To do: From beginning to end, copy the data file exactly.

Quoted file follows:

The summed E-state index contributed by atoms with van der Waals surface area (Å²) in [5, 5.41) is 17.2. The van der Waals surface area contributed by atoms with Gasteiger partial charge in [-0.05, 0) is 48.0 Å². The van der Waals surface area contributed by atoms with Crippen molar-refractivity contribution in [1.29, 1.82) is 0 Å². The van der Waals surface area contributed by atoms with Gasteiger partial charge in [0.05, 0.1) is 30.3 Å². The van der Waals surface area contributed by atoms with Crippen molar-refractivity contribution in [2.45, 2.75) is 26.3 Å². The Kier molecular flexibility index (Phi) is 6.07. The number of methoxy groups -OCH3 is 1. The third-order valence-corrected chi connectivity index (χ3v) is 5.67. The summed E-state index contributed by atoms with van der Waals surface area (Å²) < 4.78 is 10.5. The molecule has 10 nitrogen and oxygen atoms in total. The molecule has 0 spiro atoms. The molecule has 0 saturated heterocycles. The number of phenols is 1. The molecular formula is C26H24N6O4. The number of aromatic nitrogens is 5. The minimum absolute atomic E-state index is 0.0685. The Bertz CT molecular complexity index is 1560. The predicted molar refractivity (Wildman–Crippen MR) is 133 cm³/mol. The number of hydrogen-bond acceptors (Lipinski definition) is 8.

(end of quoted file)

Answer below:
The summed E-state index contributed by atoms with van der Waals surface area (Å²) in [5, 5.41) is 17.2. The van der Waals surface area contributed by atoms with Gasteiger partial charge in [-0.05, 0) is 48.0 Å². The van der Waals surface area contributed by atoms with Crippen molar-refractivity contribution in [1.29, 1.82) is 0 Å². The van der Waals surface area contributed by atoms with Gasteiger partial charge in [0.05, 0.1) is 30.3 Å². The van der Waals surface area contributed by atoms with Crippen molar-refractivity contribution in [2.45, 2.75) is 26.3 Å². The Kier molecular flexibility index (Phi) is 6.07. The number of methoxy groups -OCH3 is 1. The third-order valence-corrected chi connectivity index (χ3v) is 5.67. The summed E-state index contributed by atoms with van der Waals surface area (Å²) < 4.78 is 10.5. The molecule has 10 nitrogen and oxygen atoms in total. The molecule has 0 spiro atoms. The molecule has 0 saturated heterocycles. The number of phenols is 1. The molecular formula is C26H24N6O4. The number of aromatic nitrogens is 5. The minimum absolute atomic E-state index is 0.0685. The Bertz CT molecular complexity index is 1560. The predicted molar refractivity (Wildman–Crippen MR) is 133 cm³/mol. The number of hydrogen-bond acceptors (Lipinski definition) is 8.